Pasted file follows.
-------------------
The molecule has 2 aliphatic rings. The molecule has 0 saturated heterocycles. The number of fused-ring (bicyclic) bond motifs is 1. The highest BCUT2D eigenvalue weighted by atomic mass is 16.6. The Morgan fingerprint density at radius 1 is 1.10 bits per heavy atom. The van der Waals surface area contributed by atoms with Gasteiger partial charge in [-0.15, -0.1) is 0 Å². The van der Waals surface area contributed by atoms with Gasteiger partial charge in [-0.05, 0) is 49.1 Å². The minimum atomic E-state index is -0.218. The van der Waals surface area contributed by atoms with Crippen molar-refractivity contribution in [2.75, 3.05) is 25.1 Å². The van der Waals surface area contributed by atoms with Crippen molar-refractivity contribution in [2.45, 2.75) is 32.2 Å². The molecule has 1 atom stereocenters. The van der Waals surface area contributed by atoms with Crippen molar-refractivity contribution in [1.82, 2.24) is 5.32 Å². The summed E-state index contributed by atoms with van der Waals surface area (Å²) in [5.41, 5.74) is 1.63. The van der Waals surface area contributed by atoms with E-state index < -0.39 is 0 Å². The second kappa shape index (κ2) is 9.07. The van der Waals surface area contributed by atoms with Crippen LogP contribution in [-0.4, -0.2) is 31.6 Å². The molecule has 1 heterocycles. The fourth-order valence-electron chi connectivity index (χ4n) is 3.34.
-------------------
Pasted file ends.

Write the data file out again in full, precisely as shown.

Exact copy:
The molecule has 2 aliphatic rings. The molecule has 0 saturated heterocycles. The number of fused-ring (bicyclic) bond motifs is 1. The highest BCUT2D eigenvalue weighted by atomic mass is 16.6. The Morgan fingerprint density at radius 1 is 1.10 bits per heavy atom. The van der Waals surface area contributed by atoms with Gasteiger partial charge in [-0.15, -0.1) is 0 Å². The van der Waals surface area contributed by atoms with Gasteiger partial charge in [-0.05, 0) is 49.1 Å². The minimum atomic E-state index is -0.218. The van der Waals surface area contributed by atoms with Crippen molar-refractivity contribution in [2.75, 3.05) is 25.1 Å². The van der Waals surface area contributed by atoms with Crippen molar-refractivity contribution in [2.45, 2.75) is 32.2 Å². The molecule has 1 atom stereocenters. The van der Waals surface area contributed by atoms with Crippen molar-refractivity contribution in [1.82, 2.24) is 5.32 Å². The summed E-state index contributed by atoms with van der Waals surface area (Å²) in [5.41, 5.74) is 1.63. The van der Waals surface area contributed by atoms with E-state index < -0.39 is 0 Å². The second kappa shape index (κ2) is 9.07. The van der Waals surface area contributed by atoms with Crippen LogP contribution in [-0.4, -0.2) is 31.6 Å². The molecule has 1 heterocycles. The fourth-order valence-electron chi connectivity index (χ4n) is 3.34.